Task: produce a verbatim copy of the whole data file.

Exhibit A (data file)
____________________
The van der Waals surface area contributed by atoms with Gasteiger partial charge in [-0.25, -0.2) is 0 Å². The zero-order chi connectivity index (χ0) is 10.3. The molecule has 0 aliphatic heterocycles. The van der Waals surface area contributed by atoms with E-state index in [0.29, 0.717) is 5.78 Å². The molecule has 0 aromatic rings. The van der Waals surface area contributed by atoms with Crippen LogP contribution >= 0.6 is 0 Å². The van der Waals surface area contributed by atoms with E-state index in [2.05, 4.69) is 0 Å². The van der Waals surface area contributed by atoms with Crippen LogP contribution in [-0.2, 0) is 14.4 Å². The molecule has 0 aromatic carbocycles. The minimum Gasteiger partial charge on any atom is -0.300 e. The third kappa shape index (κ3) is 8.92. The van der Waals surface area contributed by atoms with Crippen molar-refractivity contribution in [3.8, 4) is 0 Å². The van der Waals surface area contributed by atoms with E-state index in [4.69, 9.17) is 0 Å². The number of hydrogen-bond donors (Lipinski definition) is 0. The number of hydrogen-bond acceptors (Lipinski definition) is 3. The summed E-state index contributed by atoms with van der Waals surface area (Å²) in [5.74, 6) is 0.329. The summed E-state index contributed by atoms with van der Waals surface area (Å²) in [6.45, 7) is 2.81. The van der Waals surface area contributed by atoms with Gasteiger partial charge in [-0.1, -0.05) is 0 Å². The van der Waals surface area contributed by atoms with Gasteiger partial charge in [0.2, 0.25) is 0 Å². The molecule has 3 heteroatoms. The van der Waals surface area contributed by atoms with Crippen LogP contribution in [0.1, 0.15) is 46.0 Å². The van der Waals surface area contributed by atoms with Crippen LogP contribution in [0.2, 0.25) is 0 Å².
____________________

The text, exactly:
The van der Waals surface area contributed by atoms with Gasteiger partial charge in [-0.25, -0.2) is 0 Å². The zero-order chi connectivity index (χ0) is 10.3. The molecule has 0 aliphatic heterocycles. The van der Waals surface area contributed by atoms with E-state index in [0.29, 0.717) is 5.78 Å². The molecule has 0 aromatic rings. The van der Waals surface area contributed by atoms with Crippen LogP contribution >= 0.6 is 0 Å². The van der Waals surface area contributed by atoms with E-state index in [2.05, 4.69) is 0 Å². The van der Waals surface area contributed by atoms with Crippen LogP contribution in [-0.2, 0) is 14.4 Å². The molecule has 0 aromatic carbocycles. The minimum Gasteiger partial charge on any atom is -0.300 e. The third kappa shape index (κ3) is 8.92. The van der Waals surface area contributed by atoms with Crippen molar-refractivity contribution in [3.8, 4) is 0 Å². The van der Waals surface area contributed by atoms with E-state index in [4.69, 9.17) is 0 Å². The number of hydrogen-bond donors (Lipinski definition) is 0. The number of hydrogen-bond acceptors (Lipinski definition) is 3. The summed E-state index contributed by atoms with van der Waals surface area (Å²) in [5.74, 6) is 0.329. The summed E-state index contributed by atoms with van der Waals surface area (Å²) in [6.45, 7) is 2.81. The van der Waals surface area contributed by atoms with Gasteiger partial charge in [-0.1, -0.05) is 0 Å². The van der Waals surface area contributed by atoms with Gasteiger partial charge in [0.2, 0.25) is 0 Å². The molecule has 3 heteroatoms. The van der Waals surface area contributed by atoms with Crippen LogP contribution in [0.1, 0.15) is 46.0 Å². The van der Waals surface area contributed by atoms with Crippen LogP contribution in [0.2, 0.25) is 0 Å².